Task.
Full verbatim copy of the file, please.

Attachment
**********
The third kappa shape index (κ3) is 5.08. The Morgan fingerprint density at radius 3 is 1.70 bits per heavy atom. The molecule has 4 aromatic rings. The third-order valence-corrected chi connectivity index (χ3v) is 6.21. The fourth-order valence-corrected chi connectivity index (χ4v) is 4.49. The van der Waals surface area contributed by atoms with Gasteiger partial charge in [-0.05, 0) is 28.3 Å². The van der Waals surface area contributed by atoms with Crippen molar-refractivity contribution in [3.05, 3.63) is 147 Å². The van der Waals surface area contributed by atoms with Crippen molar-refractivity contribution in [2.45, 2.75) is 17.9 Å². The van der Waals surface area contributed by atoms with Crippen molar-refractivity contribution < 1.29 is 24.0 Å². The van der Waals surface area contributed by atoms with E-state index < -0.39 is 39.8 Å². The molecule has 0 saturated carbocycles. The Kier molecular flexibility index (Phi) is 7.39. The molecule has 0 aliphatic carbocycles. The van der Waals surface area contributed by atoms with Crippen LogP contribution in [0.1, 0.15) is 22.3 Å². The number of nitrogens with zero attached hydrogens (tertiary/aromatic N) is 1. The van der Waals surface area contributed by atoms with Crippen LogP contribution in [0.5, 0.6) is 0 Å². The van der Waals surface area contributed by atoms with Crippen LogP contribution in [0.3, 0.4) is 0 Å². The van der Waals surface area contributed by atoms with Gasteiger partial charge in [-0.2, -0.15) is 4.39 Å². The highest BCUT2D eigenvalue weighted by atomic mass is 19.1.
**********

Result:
The third kappa shape index (κ3) is 5.08. The Morgan fingerprint density at radius 3 is 1.70 bits per heavy atom. The molecule has 4 aromatic rings. The third-order valence-corrected chi connectivity index (χ3v) is 6.21. The fourth-order valence-corrected chi connectivity index (χ4v) is 4.49. The van der Waals surface area contributed by atoms with Gasteiger partial charge in [-0.05, 0) is 28.3 Å². The van der Waals surface area contributed by atoms with Crippen molar-refractivity contribution in [3.05, 3.63) is 147 Å². The van der Waals surface area contributed by atoms with Crippen molar-refractivity contribution in [2.45, 2.75) is 17.9 Å². The van der Waals surface area contributed by atoms with Crippen molar-refractivity contribution < 1.29 is 24.0 Å². The van der Waals surface area contributed by atoms with E-state index < -0.39 is 39.8 Å². The molecule has 0 saturated carbocycles. The Kier molecular flexibility index (Phi) is 7.39. The molecule has 0 aliphatic carbocycles. The van der Waals surface area contributed by atoms with Crippen LogP contribution in [0.1, 0.15) is 22.3 Å². The number of nitrogens with zero attached hydrogens (tertiary/aromatic N) is 1. The van der Waals surface area contributed by atoms with Crippen LogP contribution in [0.5, 0.6) is 0 Å². The van der Waals surface area contributed by atoms with Crippen LogP contribution in [0.3, 0.4) is 0 Å². The van der Waals surface area contributed by atoms with Gasteiger partial charge in [-0.2, -0.15) is 4.39 Å². The highest BCUT2D eigenvalue weighted by atomic mass is 19.1.